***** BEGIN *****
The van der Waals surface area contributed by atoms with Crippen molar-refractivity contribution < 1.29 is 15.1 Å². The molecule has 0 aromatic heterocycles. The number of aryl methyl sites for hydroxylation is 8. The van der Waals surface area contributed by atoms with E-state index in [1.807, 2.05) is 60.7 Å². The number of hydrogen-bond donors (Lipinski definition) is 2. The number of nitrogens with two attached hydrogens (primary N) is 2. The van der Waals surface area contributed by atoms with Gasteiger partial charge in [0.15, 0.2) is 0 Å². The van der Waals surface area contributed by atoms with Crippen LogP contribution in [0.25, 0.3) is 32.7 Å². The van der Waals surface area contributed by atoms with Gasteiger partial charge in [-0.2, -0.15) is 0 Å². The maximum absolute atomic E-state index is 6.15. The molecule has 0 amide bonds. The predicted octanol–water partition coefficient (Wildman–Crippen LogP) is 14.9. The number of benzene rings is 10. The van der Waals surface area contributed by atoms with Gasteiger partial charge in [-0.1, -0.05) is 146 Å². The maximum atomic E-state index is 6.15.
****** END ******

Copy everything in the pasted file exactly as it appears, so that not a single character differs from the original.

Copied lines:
The van der Waals surface area contributed by atoms with Crippen molar-refractivity contribution < 1.29 is 15.1 Å². The molecule has 0 aromatic heterocycles. The number of aryl methyl sites for hydroxylation is 8. The van der Waals surface area contributed by atoms with E-state index in [1.807, 2.05) is 60.7 Å². The number of hydrogen-bond donors (Lipinski definition) is 2. The number of nitrogens with two attached hydrogens (primary N) is 2. The van der Waals surface area contributed by atoms with Gasteiger partial charge in [0.15, 0.2) is 0 Å². The van der Waals surface area contributed by atoms with Crippen LogP contribution in [0.25, 0.3) is 32.7 Å². The van der Waals surface area contributed by atoms with Gasteiger partial charge in [-0.2, -0.15) is 0 Å². The maximum absolute atomic E-state index is 6.15. The molecule has 0 amide bonds. The predicted octanol–water partition coefficient (Wildman–Crippen LogP) is 14.9. The number of benzene rings is 10. The van der Waals surface area contributed by atoms with Gasteiger partial charge in [-0.1, -0.05) is 146 Å². The maximum atomic E-state index is 6.15.